ESSAY: CAN LAWYERS BE TRUSTED? * Skip over navigation
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Copyright (c) 1990 The Trustees of The University of Pennsylvania 
University of Pennsylvania Law Review


* This Essay is an elaboration of the Owen J. Roberts Memorial Lecture, which the author delivered at the University of Pennsylvania on November 10, 1988.


New York University Law Review

138 U. Pa. L. Rev. 913





I am honored to be speaking as an Owen J. Roberts Memorial Lecturer, and to be doing so as perhaps the first emissary from the field of philosophy. It is clear, however, from previous lectures that philosophical questions have been centrally at issue from the beginning. This is not to be wondered at, since it is hard to find a legal issue that does not raise such questions -- epistemological ones, perhaps, concerning what can and cannot be known, or moral ones having to do with what is right or wrong. What the British philosopher Mary Midgley said of philosophy applies equally to legal analysis: Philosophy, like speaking prose, "is something we have to do all our lives, well or badly, whether we notice it or not. What usually forces us to notice it is conflict." 1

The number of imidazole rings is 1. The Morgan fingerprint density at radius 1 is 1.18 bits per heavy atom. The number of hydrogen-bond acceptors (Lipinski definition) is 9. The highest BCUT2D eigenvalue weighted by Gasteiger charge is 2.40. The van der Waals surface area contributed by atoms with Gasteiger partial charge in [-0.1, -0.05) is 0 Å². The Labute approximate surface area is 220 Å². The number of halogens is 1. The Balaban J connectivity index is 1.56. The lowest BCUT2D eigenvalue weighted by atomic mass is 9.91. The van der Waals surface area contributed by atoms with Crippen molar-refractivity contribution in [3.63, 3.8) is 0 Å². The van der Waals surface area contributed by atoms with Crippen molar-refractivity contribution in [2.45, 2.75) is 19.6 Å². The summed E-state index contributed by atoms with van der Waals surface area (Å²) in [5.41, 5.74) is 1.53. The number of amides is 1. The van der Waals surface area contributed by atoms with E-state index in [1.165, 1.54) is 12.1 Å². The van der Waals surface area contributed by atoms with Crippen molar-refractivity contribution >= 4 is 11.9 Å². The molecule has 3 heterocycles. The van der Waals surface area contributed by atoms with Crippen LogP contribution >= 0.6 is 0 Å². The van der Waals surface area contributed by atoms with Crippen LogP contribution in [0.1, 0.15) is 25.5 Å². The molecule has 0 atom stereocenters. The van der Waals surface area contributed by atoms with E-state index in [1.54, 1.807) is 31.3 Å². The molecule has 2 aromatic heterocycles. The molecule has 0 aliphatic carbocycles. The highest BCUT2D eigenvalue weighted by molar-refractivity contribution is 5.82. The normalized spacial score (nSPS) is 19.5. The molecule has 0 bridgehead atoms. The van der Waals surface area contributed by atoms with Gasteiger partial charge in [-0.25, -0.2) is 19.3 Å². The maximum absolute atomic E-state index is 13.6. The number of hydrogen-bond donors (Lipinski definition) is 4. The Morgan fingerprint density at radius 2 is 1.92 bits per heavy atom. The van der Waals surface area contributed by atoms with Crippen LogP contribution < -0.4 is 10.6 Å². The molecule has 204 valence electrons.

Among the reasons for public distrust of the legal profession is a common perception that too many lawyers violate basic moral principles when it suits their purposes. This perception often conflates two types of conflict that arise for lawyers. In both, lawyers confront choices about observing common moral constraints such as those on lying or the concealment of crimes; but in conflicts of the first type, the primary motive is self-interest, whereas, in the second, it is the interest of the client. About the first, there is little dispute in principle. Representatives of the bar agree with the public that lawyers should not exempt themselves from common ...
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